The best crime stories you can only listen to as audiobooks

Luke Jerod Kummer Author Of Takers Mad
By Luke Jerod Kummer

Who am I?

Crime is intrinsically interesting. From an early age, we’re taught behavioral norms. Hearing of transgressions, we ask, “How’d this happen?... Is it true?... What’s the deeper meaning?” Audiobooks also have a unique ability to engage us. With my reporting background plus a historical novel under my belt, I began researching the real-life case behind Takers Mad, aiming to bring it to life with the intimacy, suspense, and power of an audio drama. Then I was gobsmacked to find fresh evidence in this Gilded Age murder. Now, with Khristine Hvam’s ultra-talented narration, I hope our work entertains and also leads listeners to ponder vital questions—just like the best crime audiobooks.


I wrote...

Takers Mad

By Luke Jerod Kummer,

Book cover of Takers Mad

What is my book about?

A tantalizing drama available exclusively on Audible, Takers Mad guides listeners down a shadowy path to explore a true-crime pulled from New York’s gritty past. As newspapers reported in the 1890s, a woman dubbed "Shakespeare" was found dead in a seedy hotel along Manhattan’s waterfront. The chilling scene recalled for press and police alike Jack the Ripper’s victims in London. After panic quickly spread, the city only sighed relief when detectives abruptly arrested an Algerian immigrant for the crime. But the question lingered—did authorities catch the right man?

Based on the author’s fresh research findings in this infamous real-life case, Takers Mad is a ruminative, atmospheric, and sometimes morbidly funny work of historical and literary suspense.

The books I picked & why

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Evil Eye

By Madhuri Shekar,

Book cover of Evil Eye

Why this book?

Madhuri Shekar’s groundbreaking psychological thriller helped show new ways that audiobooks could plunge listeners into a story. I’m sure I wasn’t the only author who took note. Evil Eye follows a mother who immigrated to the U.S. from India as she prepares to accept her daughter’s partner into the family. But she is troubled by an old crime. The tale is told almost entirely through phone calls and voice messages. That meticulously constructed delivery heightens the suspense as we discover how trauma can span oceans and overlap generations.


Hardy/Friedland

By Greg Donahue,

Book cover of Hardy/Friedland

Why this book?

Greg Donahue uses a trove of archival audio to dive into how David Hardy, a Pulitzer-Prize-nominated reporter who was instrumental in integrating newsrooms, struck up an unlikely friendship with his most mysterious source, David Friedland—a lawyer, fraudster, and government witness whose pastimes include chess and hand-feeding sharks. After faking his own death in the Bahamas to avoid arrest, Friedland also became one of the FBI’s most-wanted fugitives. The dynamism of these two real-life characters kept drawing me in. As did the revealing, decades-old recordings and the author’s impressive framing of history.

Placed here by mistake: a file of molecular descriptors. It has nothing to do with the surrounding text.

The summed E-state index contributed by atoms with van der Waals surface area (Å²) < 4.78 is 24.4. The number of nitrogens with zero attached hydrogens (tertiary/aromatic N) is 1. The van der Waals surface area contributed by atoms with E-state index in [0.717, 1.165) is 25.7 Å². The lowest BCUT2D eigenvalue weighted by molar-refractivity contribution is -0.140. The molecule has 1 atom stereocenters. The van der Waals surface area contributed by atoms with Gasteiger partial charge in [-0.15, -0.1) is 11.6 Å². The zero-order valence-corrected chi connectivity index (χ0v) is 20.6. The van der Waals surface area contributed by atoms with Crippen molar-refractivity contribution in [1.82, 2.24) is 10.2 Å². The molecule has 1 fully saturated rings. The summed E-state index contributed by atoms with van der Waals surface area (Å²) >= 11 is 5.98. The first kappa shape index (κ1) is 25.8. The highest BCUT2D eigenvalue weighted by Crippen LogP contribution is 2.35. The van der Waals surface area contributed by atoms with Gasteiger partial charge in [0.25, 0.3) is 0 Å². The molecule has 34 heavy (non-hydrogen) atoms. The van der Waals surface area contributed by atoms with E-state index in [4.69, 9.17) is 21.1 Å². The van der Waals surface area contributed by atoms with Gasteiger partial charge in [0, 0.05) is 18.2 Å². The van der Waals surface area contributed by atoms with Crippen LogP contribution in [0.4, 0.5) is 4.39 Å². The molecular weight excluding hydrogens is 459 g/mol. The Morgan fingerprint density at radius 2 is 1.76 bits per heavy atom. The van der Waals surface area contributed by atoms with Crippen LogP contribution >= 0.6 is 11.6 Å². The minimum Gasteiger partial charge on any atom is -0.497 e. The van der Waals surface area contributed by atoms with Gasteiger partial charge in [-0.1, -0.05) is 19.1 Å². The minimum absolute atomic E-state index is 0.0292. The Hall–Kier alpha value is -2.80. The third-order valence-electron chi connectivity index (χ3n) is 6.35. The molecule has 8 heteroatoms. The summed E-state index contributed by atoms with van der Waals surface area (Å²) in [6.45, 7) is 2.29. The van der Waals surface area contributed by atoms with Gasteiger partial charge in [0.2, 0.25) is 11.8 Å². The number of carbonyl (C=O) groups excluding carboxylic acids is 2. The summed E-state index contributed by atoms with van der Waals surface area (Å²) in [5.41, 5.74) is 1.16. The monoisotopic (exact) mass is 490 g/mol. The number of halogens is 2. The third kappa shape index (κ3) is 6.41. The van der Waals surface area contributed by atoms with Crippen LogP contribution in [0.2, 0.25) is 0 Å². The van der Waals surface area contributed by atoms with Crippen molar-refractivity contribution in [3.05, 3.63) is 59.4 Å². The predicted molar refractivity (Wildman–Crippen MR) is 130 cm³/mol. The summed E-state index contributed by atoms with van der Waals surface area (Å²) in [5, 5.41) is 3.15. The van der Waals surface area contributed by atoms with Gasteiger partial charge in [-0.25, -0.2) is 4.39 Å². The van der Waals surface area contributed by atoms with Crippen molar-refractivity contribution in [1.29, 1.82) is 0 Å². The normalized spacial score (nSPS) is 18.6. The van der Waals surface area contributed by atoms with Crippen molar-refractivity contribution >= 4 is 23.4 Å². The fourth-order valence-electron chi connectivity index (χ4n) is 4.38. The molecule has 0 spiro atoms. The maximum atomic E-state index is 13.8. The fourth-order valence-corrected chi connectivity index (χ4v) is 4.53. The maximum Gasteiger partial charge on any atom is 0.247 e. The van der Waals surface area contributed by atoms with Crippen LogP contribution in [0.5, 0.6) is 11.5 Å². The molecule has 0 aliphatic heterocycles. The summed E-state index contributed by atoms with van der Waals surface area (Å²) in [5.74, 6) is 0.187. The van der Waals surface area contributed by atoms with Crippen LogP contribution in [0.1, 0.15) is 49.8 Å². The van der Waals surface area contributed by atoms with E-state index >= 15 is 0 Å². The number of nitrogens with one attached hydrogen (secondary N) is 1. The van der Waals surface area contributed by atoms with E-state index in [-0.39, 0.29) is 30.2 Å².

Girls & Boys

By Dennis Kelly,

Book cover of Girls & Boys

Why this book?

Adapted from a one-woman performance at the Minetta Lane Theater by the talented stage actor Carey Mulligan, Girls & Boys is a gripping and sometimes painful examination of domestic violence. The writer Dennis Kelly, who is acclaimed for his work in British television and film, creates a strikingly realistic narrator and an unforgettable storyline to examine how relationships can go horribly wrong. It’s a sad story, well-written and with brilliant acting. Kelly and Mulligan left a lasting mark on me. 


We Are the Water People: A Short Story

By Troy Onyango,

Book cover of We Are the Water People: A Short Story

Why this book?

We Are the Water People is an eerie tale about how a community – human and supernatural – tries to process an unspeakable calamity on the shores of Lake Victoria. The telling is as deep and mysterious as the murky waters on which the story is set. I quickly became immersed in the poetry of the language and the moody atmosphere filling my headphones. 


Death by Unknown Event

By Danielle Elliot,

Book cover of Death by Unknown Event

Why this book?

Unspooled as an episodic series, Danielle Elliot traces the true story of one woman’s long-running nightmare in Vancouver. Police received hundreds of complaints about a stalker and then repeatedly arrived at shocking scenes. But authorities began to doubt the victim’s claims—until she was found dead. I’ve long admired the hard-boiled writing of Ross Macdonald and Margaret Millar, and I don’t think it is only the Canadian setting that makes Death by Unknown Event remind me of their work, but rather the psychological intrigue. Except the twisting plot of these 12 episodes is no work of fiction—sometimes life just can be that strange.


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